A brief history of the “my brother in Christ” meme


A Christian revival is hitting social media — but it’s drenched in layers of ambiguous irony, and it’s happening within the messy confines of memes. People use the phrase “my brother in Christ” to connote friendly condescension with a polite, godly flair, pointing out the issues of their peers with Christ-like reverence.

“My brother in Christ” has a fake seriousness that is disarmingly affectionate, and Know Your Meme says the first recorded example was this Subway meme, where the phrase was placed over the n-word. For the past two months or so, “my brother in Christ” memes have mocked automotive infrastructure, Chipotle haters, self-proclaimed maniac pixie dream girls, and parents who are disconnected from mental illness. It has been associated with sad images of Elmo impersonators and has even been used for dunk on the president.

Memes use formal language (Sir, it’s an Arby’s!) and artificial affection (“bestie”) all the time for humorous effect, and “my brother in Christ” does both. The point of memes, really, is to present new ideas in a familiar format, using nostalgia or the thrill of recognition to make a new idea sound appetizing. And “my brother (or sisteror brother or sister) in Christ” awakens religious memories of blessings or scripture readings — Christian rituals that may feel nostalgic to young adults who, on the whole, are declining in religiosity.

Bible study time — The phrase “brothers and sisters in Christ” is dotted throughout the New Testament of the Bible, usually translated from the Greek word adelphoi, which has been used hundreds of times in the holy book. The King James Version interprets the word as “brothers” and is correctly understood to refer to siblings. Paul begins his letter to the Colossians, for example, by calling them “faithful brothers and sisters in Christ” and wishing them “grace and peace from God our Father.”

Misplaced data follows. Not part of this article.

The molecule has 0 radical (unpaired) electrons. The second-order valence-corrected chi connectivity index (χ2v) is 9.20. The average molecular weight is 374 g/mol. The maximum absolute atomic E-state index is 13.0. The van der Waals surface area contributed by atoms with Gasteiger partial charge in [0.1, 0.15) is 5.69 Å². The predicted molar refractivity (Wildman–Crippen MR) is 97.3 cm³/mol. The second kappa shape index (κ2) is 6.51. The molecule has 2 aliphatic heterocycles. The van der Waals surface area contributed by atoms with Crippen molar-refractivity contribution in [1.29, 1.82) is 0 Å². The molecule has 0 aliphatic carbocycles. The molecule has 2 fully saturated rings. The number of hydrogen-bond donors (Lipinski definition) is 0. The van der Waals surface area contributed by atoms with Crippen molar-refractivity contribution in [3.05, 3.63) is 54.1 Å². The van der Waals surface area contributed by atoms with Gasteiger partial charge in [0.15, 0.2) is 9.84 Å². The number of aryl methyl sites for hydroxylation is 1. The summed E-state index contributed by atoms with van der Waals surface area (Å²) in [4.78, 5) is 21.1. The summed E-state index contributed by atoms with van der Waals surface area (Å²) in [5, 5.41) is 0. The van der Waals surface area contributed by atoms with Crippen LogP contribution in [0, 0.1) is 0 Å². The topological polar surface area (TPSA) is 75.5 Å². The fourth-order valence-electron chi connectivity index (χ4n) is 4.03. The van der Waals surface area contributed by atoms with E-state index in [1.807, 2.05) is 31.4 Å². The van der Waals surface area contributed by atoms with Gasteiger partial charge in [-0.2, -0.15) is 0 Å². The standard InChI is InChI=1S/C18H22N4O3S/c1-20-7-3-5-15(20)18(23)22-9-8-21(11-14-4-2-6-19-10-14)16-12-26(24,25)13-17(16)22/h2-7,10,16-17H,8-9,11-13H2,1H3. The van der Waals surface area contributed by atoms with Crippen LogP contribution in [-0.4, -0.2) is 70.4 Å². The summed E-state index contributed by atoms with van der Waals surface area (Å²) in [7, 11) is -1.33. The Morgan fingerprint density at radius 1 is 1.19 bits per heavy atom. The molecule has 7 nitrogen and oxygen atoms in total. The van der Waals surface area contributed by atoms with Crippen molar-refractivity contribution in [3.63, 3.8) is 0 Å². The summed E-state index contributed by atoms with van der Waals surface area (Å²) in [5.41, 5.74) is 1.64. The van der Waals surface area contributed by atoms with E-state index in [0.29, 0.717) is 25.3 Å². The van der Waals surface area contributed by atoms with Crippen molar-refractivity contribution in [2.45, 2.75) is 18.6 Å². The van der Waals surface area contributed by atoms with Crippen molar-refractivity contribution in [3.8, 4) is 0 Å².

So, would a devout Christian consider meme-ified use blasphemous? We asked Pastor John Withum of First Baptist Church in Oregon City, and he told us that “part of the responsibility of the family of God is to gently help one another follow the ways of Jesus when we let’s go astray”.

He continued, “When the Apostle Paul was writing about this, I’m not sure he was referring to overfilled bowls of Chipotle or not leaving enough room for cream in your coffee, but I don’t. don’t think it’s ‘blasphemous’. It’s great fun, above all. I think we’ve all had those moments where someone is there to acknowledge your moment of stupidity, and so we can all relate to those memes.

A religious revival of fashion — In August, QG proclaimed that “from Sunday Service to Holy Trinity bikinis, religion is all the rage.” In this article, the magazine describes a vaguely ironic adherence to Christian principles by fashion brands like Praying (makers of the “God’s Favorite” trucker hat and Holy Trinity bikini) and I NEED GOD (which sells shirts emblazoned with a ” prayboy” bunny and booty shorts that say “GOD WON’T LET ME DIE”).

It’s hard to pinpoint where we are in the lifecycle of this particular meme, but online creator Ena Da says Grab she thinks its about to come out. So send your condescending remarks while you can. And remember, my brothers and sisters in Christ, always keep the faith.


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